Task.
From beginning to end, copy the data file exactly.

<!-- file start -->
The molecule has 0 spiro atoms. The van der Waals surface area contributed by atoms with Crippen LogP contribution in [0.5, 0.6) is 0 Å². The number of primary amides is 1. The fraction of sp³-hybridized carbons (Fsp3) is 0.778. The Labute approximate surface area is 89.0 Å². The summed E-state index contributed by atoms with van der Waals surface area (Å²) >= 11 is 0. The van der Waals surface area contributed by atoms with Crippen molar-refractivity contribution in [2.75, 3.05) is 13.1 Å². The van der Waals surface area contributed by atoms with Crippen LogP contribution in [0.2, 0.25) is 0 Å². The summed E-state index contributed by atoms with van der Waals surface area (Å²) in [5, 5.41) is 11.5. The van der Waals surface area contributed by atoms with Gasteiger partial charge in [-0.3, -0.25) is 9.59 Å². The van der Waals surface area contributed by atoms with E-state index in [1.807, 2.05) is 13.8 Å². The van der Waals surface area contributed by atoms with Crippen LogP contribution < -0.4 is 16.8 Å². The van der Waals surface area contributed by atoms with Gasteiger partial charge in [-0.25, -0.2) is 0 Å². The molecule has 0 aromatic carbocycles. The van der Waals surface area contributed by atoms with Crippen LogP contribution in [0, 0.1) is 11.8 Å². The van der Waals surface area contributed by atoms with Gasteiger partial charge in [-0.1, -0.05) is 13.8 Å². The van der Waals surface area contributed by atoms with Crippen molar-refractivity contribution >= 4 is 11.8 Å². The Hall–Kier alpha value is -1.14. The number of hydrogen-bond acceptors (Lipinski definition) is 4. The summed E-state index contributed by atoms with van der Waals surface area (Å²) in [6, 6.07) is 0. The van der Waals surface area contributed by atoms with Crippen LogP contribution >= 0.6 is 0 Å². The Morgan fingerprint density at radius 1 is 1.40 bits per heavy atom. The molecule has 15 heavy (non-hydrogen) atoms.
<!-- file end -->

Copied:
The molecule has 0 spiro atoms. The van der Waals surface area contributed by atoms with Crippen LogP contribution in [0.5, 0.6) is 0 Å². The number of primary amides is 1. The fraction of sp³-hybridized carbons (Fsp3) is 0.778. The Labute approximate surface area is 89.0 Å². The summed E-state index contributed by atoms with van der Waals surface area (Å²) >= 11 is 0. The van der Waals surface area contributed by atoms with Crippen molar-refractivity contribution in [2.75, 3.05) is 13.1 Å². The van der Waals surface area contributed by atoms with Crippen LogP contribution in [0.2, 0.25) is 0 Å². The summed E-state index contributed by atoms with van der Waals surface area (Å²) in [5, 5.41) is 11.5. The van der Waals surface area contributed by atoms with Gasteiger partial charge in [-0.3, -0.25) is 9.59 Å². The van der Waals surface area contributed by atoms with E-state index in [1.807, 2.05) is 13.8 Å². The van der Waals surface area contributed by atoms with Crippen LogP contribution < -0.4 is 16.8 Å². The van der Waals surface area contributed by atoms with Gasteiger partial charge in [-0.25, -0.2) is 0 Å². The molecule has 0 aromatic carbocycles. The van der Waals surface area contributed by atoms with Crippen LogP contribution in [0, 0.1) is 11.8 Å². The van der Waals surface area contributed by atoms with Gasteiger partial charge in [-0.1, -0.05) is 13.8 Å². The van der Waals surface area contributed by atoms with Crippen molar-refractivity contribution >= 4 is 11.8 Å². The Hall–Kier alpha value is -1.14. The number of hydrogen-bond acceptors (Lipinski definition) is 4. The summed E-state index contributed by atoms with van der Waals surface area (Å²) in [6, 6.07) is 0. The van der Waals surface area contributed by atoms with Crippen LogP contribution >= 0.6 is 0 Å². The Morgan fingerprint density at radius 1 is 1.40 bits per heavy atom. The molecule has 15 heavy (non-hydrogen) atoms.